After 26 years I am soon to finish at Whitley College, and there are some things I am happy to be leaving. Though not entirely leaving, in that I will take with me some of the lessons learned and habits developed through this time.
The Timetable. Well, of course, every college has to have a timetable of classes and activities, and I am not meaning to say this is a bad thing. The first thing I want to talk about is not the college timetable, but the timetable for my daily commute: the train and tram, and occasionally a bus.
Five and sometimes six days a week I have made my way in to Parkville. When I first started it was almost always by car, as I would drive my children to school, on my way to college. I never could get them to understand that leaving five minutes late from home usually meant twenty or twenty five minutes late by the time I got to College!
The daily commute is a part of life for most people, and something that many pastors don’t share and perhaps don’t really appreciate. As the father of a young family, I used to think also about those people (very often but not only men) who leave home in the dark and return in the dark after a very long drive and long day’s work in the city or inner areas. Some would scarcely see their children. I used to think about the commitment of those parents—working to pay for a home they actually get to spend so little time in. I’m using the past tense here, but the reality is this is how it is for so many people today. By contrast, others (including many pastors) can pop home at lunchtime, or be there early to pick up a child from school etc. If you have that flexibility, be thankful for it! When you think your life is stressed, think of those other people who are simply away all day and have no choice about it.
The daily commute actually provides a structure to one’s life, and that can be a very good thing. I’ve often encouraged very busy students to use their commute as thinking time. Some who travel together use that time to de-brief or even debate the issues from class. All good uses of time.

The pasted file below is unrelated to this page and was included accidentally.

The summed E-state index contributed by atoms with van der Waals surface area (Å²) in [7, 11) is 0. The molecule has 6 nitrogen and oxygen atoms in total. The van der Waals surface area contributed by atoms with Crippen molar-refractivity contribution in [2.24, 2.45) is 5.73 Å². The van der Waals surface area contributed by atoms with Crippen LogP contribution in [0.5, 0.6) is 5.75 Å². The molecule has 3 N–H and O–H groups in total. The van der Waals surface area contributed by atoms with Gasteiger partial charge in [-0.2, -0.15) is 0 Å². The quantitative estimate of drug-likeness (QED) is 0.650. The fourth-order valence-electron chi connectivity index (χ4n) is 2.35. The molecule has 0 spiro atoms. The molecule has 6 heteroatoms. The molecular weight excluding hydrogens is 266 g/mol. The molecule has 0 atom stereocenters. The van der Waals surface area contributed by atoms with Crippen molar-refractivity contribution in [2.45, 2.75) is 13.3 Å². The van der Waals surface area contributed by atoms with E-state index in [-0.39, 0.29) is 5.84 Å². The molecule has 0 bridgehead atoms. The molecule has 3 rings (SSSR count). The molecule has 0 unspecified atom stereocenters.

The commute, with its transport timetable, goes with the other timetables that make up my working life. There’s the weekly timetable of classes, and the sense too of a semester as a process which has a beginning, a middle and an end. There are valuable rhythms in all these things, worth understanding and working with and through. (I’ve never forgotten the insight of my English Tutor in first year university, who explained to us that it was mid-second-term and everybody got ‘the doldrums’ at that stage of the year. Just accept it. She was so right! We got over it.)
Structure can be a valuable and helpful thing, in enabling us to plan towards and achieve our goals. The real difficulty is when the structure becomes an end in itself. All too easily we become the slaves of the system, the timetable, the structures—and while we need them to carry us along at times, if that becomes our way of operating all the time, very soon work and life become tedium and meaningless.
I am looking forward to moving out of these structures and the routine of the timetable. But I know that in my new roles (most of which will simply be free-lancing) I will seek to provide some structure of my own. By choice.
There are some aspects of my daily commute and weekly timetable I will deeply miss. It’s interesting to reflect on this, as some of these things are largely ‘incidental’.